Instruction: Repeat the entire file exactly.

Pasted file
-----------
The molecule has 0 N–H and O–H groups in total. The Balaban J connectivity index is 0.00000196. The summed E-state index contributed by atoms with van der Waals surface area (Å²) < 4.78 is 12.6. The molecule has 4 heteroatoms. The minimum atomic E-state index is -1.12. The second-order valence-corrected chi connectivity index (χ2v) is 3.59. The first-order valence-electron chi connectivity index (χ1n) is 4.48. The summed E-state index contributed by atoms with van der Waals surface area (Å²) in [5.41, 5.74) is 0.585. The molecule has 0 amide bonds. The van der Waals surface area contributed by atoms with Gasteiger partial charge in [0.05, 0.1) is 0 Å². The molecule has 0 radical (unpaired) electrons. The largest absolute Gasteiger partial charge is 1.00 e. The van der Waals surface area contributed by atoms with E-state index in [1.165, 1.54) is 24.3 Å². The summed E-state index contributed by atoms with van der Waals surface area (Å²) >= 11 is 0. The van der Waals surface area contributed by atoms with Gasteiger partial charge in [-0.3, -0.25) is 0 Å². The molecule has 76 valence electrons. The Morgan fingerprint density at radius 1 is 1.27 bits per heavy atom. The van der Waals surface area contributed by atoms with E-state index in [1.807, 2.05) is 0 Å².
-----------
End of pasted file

The molecule has 0 N–H and O–H groups in total. The Balaban J connectivity index is 0.00000196. The summed E-state index contributed by atoms with van der Waals surface area (Å²) < 4.78 is 12.6. The molecule has 4 heteroatoms. The minimum atomic E-state index is -1.12. The second-order valence-corrected chi connectivity index (χ2v) is 3.59. The first-order valence-electron chi connectivity index (χ1n) is 4.48. The summed E-state index contributed by atoms with van der Waals surface area (Å²) in [5.41, 5.74) is 0.585. The molecule has 0 amide bonds. The van der Waals surface area contributed by atoms with Gasteiger partial charge in [0.05, 0.1) is 0 Å². The molecule has 0 radical (unpaired) electrons. The largest absolute Gasteiger partial charge is 1.00 e. The van der Waals surface area contributed by atoms with E-state index in [1.165, 1.54) is 24.3 Å². The summed E-state index contributed by atoms with van der Waals surface area (Å²) >= 11 is 0. The van der Waals surface area contributed by atoms with Gasteiger partial charge in [-0.3, -0.25) is 0 Å². The molecule has 76 valence electrons. The Morgan fingerprint density at radius 1 is 1.27 bits per heavy atom. The van der Waals surface area contributed by atoms with E-state index in [1.807, 2.05) is 0 Å².